Mustering a milder mustard

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Scientists reveal protein responsible for a bitter taste

THE mustards, broccolis and cab- bages of the world share a distinct and bitter taste. Some consider the flavor of cruciferous plants their strongest attribute. But even in India and China, where Brassicas have been cultivated for more than 4,000 years, scientists have sought to tone down the chemical compounds responsible for their pungent flavor. Turns out the same compounds that make them bitter also make them toxic at some levels.

Now researchers from three continents — including biologists from Washington University in St. Louis — have mapped the crystal structure of a key protein that makes the metabolites responsible for the bitter taste in Brassicas. A study published recently in the journal The Plant Cell is the first snapshot of how the protein evolved and came to churn out such diverse byproducts in this agriculturally significant group of plants.

The results could be used along with ongoing breeding strategies to manipulate crop plants for nutritional and taste benefits.

The new work is born of a longtime collaboration initiated by Naveen C. Bisht, staff scientist at the National Institute of Plant Genome Research, in New Delhi, India, with Joseph Jez, professor of biology in Arts & Sciences at Washington University, and Jonathan Gershenzon, of the Max Planck Institute for Chemical Ecology, in Jena, Germany.

“All of the Brassicas — be it Indian mustard, Arabidopsis, broccoli or brussel sprouts — they all make these pungent, sulphur-smelling compounds, the glucosinolates,” Jez said. The compounds have long been recognised as a natural defense against pests.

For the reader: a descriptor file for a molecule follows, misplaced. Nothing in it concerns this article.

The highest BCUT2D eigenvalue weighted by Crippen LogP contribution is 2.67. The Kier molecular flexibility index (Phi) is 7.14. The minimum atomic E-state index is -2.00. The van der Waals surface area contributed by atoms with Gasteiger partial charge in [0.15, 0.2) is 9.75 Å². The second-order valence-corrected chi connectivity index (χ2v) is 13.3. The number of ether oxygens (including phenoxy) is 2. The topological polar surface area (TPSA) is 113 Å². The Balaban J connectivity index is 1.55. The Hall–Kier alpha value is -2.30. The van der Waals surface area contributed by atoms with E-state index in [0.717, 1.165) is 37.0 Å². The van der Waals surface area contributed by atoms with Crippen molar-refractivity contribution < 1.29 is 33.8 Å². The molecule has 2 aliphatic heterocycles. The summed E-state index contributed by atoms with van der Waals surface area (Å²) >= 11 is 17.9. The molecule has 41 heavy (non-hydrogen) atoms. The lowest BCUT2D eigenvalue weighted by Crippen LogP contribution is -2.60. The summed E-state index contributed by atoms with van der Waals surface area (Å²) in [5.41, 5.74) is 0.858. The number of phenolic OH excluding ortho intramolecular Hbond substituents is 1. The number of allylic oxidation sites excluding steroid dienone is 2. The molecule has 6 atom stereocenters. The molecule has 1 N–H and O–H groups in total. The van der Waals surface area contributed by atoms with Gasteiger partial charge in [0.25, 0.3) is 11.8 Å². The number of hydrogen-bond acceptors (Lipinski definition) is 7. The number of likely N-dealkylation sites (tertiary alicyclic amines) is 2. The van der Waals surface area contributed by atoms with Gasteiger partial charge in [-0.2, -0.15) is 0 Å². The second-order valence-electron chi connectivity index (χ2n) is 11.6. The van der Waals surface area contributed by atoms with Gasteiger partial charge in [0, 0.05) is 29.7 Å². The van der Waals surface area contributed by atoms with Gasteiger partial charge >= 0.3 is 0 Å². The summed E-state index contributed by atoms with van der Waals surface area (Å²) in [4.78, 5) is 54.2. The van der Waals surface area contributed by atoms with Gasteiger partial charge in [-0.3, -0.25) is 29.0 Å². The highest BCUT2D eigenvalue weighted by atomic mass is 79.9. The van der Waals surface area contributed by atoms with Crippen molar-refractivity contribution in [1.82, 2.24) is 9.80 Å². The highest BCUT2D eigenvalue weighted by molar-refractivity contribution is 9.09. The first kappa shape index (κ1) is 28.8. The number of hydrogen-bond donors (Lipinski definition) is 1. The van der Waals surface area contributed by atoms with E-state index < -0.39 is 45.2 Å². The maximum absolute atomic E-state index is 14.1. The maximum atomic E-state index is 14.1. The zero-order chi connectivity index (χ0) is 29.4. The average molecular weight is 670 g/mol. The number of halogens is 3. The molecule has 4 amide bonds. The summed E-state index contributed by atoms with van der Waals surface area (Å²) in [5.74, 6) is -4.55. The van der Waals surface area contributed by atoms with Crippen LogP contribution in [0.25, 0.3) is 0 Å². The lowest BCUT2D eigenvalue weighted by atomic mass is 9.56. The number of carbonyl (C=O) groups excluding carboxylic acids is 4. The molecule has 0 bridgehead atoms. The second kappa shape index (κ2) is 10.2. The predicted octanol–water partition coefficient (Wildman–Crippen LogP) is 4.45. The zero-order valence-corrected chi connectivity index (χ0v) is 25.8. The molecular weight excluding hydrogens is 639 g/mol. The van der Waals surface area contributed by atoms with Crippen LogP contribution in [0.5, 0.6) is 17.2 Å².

“Plants need to fight back,” Jez said. “They can’t really do anything, but they can make stuff.”

“There’s different profiles of glucosinolates in different plants,” he said. “The question has always been if you could modify their patterns to make something new. If insects are eating your plants, could you change the profile and get something that could prevent crop loss?”

But there are a daunting number of glucosinolates: almost 130 different kinds recognised within the Brassicas. Each plant species within the genus makes a “collection” of several different kinds of glucosinolates—its own flavor mix—all of which are secondary metabolites of a particular protein.

Researchers have known about the central role of this protein for decades. But prior to this study, no one had ever been able to complete the x-ray crystallography necessary to map it in detail.

The new work, co-led by Roshan Kumar, now a postdoctoral fellow in the Jez laboratory at Washington University, uses genetics, biochemistry and structural biology to help unravel the molecular basis for the evolution and diversification of glucosinolates.